Wang's persistence in pursuing his artistic expression and his devotion to environmental issues was impressive. "Wang is the kind of youngster who purely pursues his ideals. His works sharply confront social problems, inspiring people to think," Bao Kun, a renowned Beijing-based artist, said.

Wang's work is not without controversy. Some comments online have accused Wang of trying to become famous by exposing the dark side of China's economic boom.

Under siege

Wang, born in 1976 in Anqiu, East China's Shandong Province, became enthusiastic about environmental protection issues due to his nostalgia for a pure and clean countryside.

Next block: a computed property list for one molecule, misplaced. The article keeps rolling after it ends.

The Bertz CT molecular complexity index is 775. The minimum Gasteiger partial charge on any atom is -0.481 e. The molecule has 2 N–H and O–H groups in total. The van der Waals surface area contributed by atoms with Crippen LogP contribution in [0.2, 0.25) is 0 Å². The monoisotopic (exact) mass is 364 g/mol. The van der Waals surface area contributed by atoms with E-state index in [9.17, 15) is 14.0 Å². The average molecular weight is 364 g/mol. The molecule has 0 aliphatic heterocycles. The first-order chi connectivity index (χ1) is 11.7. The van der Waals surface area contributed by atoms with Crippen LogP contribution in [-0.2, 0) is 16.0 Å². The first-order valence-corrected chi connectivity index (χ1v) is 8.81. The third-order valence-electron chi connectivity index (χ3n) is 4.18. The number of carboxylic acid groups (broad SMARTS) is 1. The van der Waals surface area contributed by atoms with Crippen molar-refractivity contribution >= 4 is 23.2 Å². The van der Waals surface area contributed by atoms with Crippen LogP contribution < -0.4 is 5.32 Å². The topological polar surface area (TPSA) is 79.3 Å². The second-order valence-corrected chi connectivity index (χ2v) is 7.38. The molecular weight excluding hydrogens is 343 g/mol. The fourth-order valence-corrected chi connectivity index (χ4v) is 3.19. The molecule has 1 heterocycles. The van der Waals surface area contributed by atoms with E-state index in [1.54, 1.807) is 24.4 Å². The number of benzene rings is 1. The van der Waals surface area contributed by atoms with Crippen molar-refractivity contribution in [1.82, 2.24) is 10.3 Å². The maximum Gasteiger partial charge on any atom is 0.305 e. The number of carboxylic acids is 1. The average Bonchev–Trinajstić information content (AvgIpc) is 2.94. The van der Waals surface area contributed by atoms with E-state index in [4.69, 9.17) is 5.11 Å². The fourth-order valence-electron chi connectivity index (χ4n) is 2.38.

After graduating from Communication University of China and working as a freelance filmmaker, he once returned to Shandong, looking for a clean environment for one of his photography series in 2008.

At that time, he wanted to find primitive, unpolluted countryside.

However, when he returned, he found his hometown had changed. "Daily waste, plastics, and pesticide bottles were everywhere. They were dismantling village life," Wang said.

He longed for the hometown of his childhood. He wanted to find out how the rubbish polluted the environment.

In 2008, Wang, who then lived in a suburb of Beijing, started his investigation into garbage pollution surrounding Beijing.